“I have not come to abolish the law, but to fulfill it,” Jesus says. But what can he mean? I think today’s mass readings provide a helpful depiction of how Christ fulfilled the law of Moses, given in the first books of the Old Testament. Some might like to interpret today’s gospel reading as depicting Jesus rejecting a cruel and outdated teaching that discriminates against those who have a disease. This interpretation does not do justice to the nuance of the texts chosen for the liturgy, nor does it capture Christ’s adherence to the law of Moses. Even as he transcends this law by working a miracle of healing, he submits his miracle to the Levitical procedure.
The first reading, from Leviticus, reads almost like a public health decree (the whole chapter even more so: see Leviticus 13). If someone appears to have a leprous sore, he must be brought before Aaron, the priest, who will declare him unclean. The leper then must provide visible and audible signs of his disease: he must tear his garments and cry out a warning to others as he passes by. What’s more, he must leave town; he must live in the desert apart from the community.
Such a consequence for disease might seem harsh by today’s standards. Yet it is not so far from the way we treat severe contagious diseases today: examination, diagnosis, communication of the news to the community, quarantine until recovery. It was not so long ago that a sign in the window of a house warned visitors that a member of the family had scarlet fever. In the vulnerable Israelite community, then, such a procedure seems far from irrational or hateful. It is only in the distortion of such a law – enacting it without charity – that it becomes cruel. When we refuse to see the humanity of a sick person, when we secretly enjoy discriminating against them, when the impulse of “I’m glad it’s not me,” is stronger than an impulse to compassion, then we are no longer following the law as Leviticus intended.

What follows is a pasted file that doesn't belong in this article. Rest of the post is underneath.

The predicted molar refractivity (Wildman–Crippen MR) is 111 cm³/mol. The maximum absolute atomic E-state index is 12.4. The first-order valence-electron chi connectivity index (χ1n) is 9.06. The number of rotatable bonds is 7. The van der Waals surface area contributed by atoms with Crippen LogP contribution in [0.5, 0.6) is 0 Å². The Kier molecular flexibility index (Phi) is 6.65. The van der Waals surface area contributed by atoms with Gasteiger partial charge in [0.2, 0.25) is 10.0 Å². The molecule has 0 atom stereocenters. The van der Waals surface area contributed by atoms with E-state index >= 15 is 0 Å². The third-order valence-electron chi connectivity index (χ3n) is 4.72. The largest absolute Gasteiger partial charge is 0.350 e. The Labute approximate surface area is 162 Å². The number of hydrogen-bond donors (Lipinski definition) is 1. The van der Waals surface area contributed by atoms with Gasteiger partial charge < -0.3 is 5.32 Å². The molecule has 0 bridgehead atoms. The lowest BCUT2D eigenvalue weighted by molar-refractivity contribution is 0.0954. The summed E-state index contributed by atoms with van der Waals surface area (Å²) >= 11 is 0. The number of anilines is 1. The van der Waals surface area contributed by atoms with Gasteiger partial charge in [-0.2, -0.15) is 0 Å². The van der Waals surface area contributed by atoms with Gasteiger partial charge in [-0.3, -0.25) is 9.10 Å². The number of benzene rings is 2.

Curiously, however, the first reading does not include text from chapter 13 that explains how a person may be declared clean and readmitted to the community (Lev 13:5-6). We have to wait until the gospel reading for an implicit reference to this text.
In the Gospel of Mark, a leper approaches Jesus and offers a humble petition for healing: “If you wish, you can make me clean.” Christ responds, “I do will it. Be made clean.” The Latin text depicts his simple and beautiful confirmation of the man’s desire: Volo: mundare. Christ heals him, and then instructs him to show himself to the priest, in keeping with the Mosaic law. This alludes to the procedure from Levitical law that the first reading did not mention!
The first reading and the gospel, then, seem to form a narrative arc at which Christ is the center. The excerpt of the law that explains diagnosis and isolation is interrupted by Christ’s miracle. Only after this do we have an implicit reference to the part of the law that explains how a person is deemed cured and readmitted to the community. Christ upholds the original intent of the law – to preserve life – and elevates it. He then submits his own miracle to the Law of Moses. (One clue from Christian artwork: iconography like the image featured here depicts Christ holding a scroll – perhaps the law – while healing.)
Perhaps most mysteriously, the gospel passage ends with Christ in the wilderness. Because the leper told everyone about the miracle, it was impossible for Jesus to enter a town openly. Christ’s fate, here, is much like the fate of a leper. He has chosen to make himself vulnerable in order to heal the vulnerable, to displace himself in order to re-instate an isolated man. The story of the Incarnation, and of our salvation, is encapsulated in the story of Christ healing the leper.